Santeri Nuorteva, a Finnish Socialist in the United States

In their Communist Manifesto of 1848, Karl Marx and Friedrich Engels declared that the working class should ‘win the battle of democracy’ by taking the reins of social power. This proletarian revolution would topple the exclusive control over investment and planning by owners of private capital and create a new order in which productive property would be held in common, class antagonism would disappear, and there would arise ‘an association, in which the free development of each is the condition for the free development of all.’ By the turn of the twentieth century, these ideas gained had foothold in the United States, where the radical left similarly anticipated a socialist future.  Although it remained electorally marginal, the nascent American socialist movement nonetheless offers  important insights into the political history of the United States – especially at a time that self-declared ‘democratic socialism’ is experiencing a resurgence on the left flank of the Democratic Party.

Given the over-representation of European immigrants among American factory workers, it is not surprising that many socialist figures too, had roots outside the United States. Some of the most prominent were Finnish or Jewish emigrants, who had come to socialist politics in the volatile political   climate of the Russian empire. This was certainly true for Santeri Nuorteva, a Russian-Finnish migrant who was to play an important – if often understated role – in radical left politics on both sides of the Atlantic.  Nuorteva was born Alexander Nyberg in the city of Viipuri in Eastern Finland, the son of a Finnish-Swedish telegraph officer and a Russian-Jewish mother. He was drawn to leftist politics in the wake of Russia’s 1905 revolution, which had also convulsed Finland. Around 1908, he Nuorteva began editing a Finnish newspaper; the revolutionary character of his writings did not go unnoticed, and Czarist authorities soon arrested him.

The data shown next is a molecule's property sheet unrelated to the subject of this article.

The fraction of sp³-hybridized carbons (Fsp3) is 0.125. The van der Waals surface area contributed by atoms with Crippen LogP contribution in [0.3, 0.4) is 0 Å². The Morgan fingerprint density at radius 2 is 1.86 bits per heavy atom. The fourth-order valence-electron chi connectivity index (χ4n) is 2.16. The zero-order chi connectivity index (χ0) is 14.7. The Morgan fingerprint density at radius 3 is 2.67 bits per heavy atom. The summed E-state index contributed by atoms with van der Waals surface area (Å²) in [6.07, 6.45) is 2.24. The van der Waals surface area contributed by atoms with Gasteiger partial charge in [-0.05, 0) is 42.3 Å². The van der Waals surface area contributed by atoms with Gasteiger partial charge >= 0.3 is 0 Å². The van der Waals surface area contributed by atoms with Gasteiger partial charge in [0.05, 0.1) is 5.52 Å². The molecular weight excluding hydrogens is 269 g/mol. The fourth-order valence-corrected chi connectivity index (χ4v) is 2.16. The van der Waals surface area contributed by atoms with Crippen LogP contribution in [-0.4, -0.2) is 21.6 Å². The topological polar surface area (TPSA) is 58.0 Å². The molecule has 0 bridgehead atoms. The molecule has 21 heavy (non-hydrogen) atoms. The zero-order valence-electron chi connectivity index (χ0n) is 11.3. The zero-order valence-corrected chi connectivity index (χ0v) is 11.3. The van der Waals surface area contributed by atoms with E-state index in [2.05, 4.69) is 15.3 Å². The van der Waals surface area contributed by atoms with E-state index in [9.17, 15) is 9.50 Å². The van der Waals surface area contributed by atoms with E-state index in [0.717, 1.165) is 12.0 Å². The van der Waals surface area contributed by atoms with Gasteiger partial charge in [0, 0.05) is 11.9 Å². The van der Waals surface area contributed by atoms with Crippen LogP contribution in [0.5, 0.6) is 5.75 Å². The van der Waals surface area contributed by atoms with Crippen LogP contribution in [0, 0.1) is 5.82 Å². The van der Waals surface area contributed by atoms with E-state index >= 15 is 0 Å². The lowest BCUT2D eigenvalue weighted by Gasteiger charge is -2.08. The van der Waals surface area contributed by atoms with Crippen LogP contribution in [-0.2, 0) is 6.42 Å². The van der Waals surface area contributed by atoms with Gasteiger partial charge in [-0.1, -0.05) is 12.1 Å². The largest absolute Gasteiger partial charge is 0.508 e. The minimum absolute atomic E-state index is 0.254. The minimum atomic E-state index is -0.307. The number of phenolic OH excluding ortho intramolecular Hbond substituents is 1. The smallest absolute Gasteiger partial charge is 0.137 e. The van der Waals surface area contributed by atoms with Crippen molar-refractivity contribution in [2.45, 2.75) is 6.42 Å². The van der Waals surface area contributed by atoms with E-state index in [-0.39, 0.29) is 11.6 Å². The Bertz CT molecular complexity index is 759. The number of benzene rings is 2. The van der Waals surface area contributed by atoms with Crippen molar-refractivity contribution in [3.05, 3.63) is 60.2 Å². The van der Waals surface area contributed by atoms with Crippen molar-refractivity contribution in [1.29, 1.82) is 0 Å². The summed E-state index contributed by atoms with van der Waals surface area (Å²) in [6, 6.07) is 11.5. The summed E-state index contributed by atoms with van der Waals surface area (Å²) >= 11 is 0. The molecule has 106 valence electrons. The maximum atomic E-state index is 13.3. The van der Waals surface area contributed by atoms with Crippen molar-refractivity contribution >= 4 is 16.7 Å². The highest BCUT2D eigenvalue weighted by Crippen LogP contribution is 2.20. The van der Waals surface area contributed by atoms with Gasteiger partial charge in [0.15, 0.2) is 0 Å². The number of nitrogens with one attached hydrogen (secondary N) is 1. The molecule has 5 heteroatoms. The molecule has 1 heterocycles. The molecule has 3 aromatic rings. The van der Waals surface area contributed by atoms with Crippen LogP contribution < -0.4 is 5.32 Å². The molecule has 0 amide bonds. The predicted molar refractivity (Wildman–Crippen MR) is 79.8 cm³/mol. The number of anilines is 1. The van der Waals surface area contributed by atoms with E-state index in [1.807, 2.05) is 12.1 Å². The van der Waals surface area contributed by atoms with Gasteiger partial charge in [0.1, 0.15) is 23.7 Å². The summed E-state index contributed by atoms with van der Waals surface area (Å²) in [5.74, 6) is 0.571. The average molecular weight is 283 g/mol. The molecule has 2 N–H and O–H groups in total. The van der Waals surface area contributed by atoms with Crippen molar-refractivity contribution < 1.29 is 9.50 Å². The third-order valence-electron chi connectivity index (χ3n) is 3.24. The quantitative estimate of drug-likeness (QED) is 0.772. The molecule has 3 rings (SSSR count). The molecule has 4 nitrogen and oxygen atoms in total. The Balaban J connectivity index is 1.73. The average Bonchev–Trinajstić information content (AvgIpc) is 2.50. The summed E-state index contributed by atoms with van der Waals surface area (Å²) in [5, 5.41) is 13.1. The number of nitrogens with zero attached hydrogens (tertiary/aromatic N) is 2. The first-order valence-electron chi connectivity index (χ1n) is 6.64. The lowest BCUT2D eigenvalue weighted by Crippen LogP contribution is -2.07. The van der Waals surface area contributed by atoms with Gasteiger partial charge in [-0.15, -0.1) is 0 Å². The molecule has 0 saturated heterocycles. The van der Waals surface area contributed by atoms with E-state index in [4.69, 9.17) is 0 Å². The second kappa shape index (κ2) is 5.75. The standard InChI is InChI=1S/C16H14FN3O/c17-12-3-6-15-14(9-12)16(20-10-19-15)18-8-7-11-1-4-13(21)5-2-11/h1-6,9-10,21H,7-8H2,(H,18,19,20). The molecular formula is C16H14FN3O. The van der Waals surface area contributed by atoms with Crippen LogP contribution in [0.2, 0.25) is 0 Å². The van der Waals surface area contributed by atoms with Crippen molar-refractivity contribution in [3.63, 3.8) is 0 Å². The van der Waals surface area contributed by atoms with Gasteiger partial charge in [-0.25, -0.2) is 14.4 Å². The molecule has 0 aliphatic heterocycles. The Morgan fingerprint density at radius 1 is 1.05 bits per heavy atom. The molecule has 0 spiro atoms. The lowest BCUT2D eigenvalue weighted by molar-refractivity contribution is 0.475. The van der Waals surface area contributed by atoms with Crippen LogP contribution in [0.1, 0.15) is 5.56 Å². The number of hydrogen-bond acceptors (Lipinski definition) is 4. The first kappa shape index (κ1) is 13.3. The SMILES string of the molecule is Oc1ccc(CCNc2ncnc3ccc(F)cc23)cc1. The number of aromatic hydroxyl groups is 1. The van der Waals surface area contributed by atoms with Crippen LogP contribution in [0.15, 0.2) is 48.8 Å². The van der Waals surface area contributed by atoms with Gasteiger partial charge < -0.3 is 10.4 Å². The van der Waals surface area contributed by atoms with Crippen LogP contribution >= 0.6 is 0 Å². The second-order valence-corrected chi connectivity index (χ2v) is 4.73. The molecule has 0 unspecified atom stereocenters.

Nuorteva escaped from prison and fled to the United States in 1912, via Sweden. He went to Astoria, Oregon, where he started working with the growing Finnish-American socialist movement. Reflecting the influence of socialism in Finland itself, Finnish-American immigrants were notably active in left-wing politics:  in 1913, the Finnish Socialist Federation counted over twelve thousand members, about ten percent of all Finnish-Americans. Yet for all their efforts, they did not significantly impact the larger radical movement: most Finns lived the mining towns of the northern Great Lakes and argued about politics in a language few other Americans understood. This experience put Nuorteva in touch with other prominent Finnish socialists such as Wilhe Roman, Vihtori Kosonen, Taavi Tainio, and Eetu Salin. They were all marked as radicals, and became the object of military surveillance following the outbreak of the First World War.